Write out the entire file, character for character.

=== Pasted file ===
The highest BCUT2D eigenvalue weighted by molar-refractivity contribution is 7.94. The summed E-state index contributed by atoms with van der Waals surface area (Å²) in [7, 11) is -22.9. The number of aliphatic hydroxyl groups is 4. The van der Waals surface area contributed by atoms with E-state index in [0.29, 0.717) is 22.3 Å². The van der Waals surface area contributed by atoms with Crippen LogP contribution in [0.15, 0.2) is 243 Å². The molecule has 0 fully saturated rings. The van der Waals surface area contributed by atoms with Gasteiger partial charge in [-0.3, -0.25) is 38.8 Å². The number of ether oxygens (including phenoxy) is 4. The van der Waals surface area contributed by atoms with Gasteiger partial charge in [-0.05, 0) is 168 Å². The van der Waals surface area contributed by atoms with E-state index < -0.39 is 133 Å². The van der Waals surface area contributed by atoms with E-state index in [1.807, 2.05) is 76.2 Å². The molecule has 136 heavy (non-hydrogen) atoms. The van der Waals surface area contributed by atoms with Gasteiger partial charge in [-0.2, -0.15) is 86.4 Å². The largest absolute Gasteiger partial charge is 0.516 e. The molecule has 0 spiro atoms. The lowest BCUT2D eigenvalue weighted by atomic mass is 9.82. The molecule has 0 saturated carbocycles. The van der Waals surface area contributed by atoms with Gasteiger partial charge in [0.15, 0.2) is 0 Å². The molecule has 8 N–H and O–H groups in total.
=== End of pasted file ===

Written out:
The highest BCUT2D eigenvalue weighted by molar-refractivity contribution is 7.94. The summed E-state index contributed by atoms with van der Waals surface area (Å²) in [7, 11) is -22.9. The number of aliphatic hydroxyl groups is 4. The van der Waals surface area contributed by atoms with E-state index in [0.29, 0.717) is 22.3 Å². The van der Waals surface area contributed by atoms with Crippen LogP contribution in [0.15, 0.2) is 243 Å². The molecule has 0 fully saturated rings. The van der Waals surface area contributed by atoms with Gasteiger partial charge in [-0.3, -0.25) is 38.8 Å². The number of ether oxygens (including phenoxy) is 4. The van der Waals surface area contributed by atoms with Gasteiger partial charge in [-0.05, 0) is 168 Å². The van der Waals surface area contributed by atoms with E-state index < -0.39 is 133 Å². The van der Waals surface area contributed by atoms with E-state index in [1.807, 2.05) is 76.2 Å². The molecule has 136 heavy (non-hydrogen) atoms. The van der Waals surface area contributed by atoms with Gasteiger partial charge in [-0.2, -0.15) is 86.4 Å². The largest absolute Gasteiger partial charge is 0.516 e. The molecule has 0 spiro atoms. The lowest BCUT2D eigenvalue weighted by atomic mass is 9.82. The molecule has 0 saturated carbocycles. The van der Waals surface area contributed by atoms with Gasteiger partial charge in [0.15, 0.2) is 0 Å². The molecule has 8 N–H and O–H groups in total.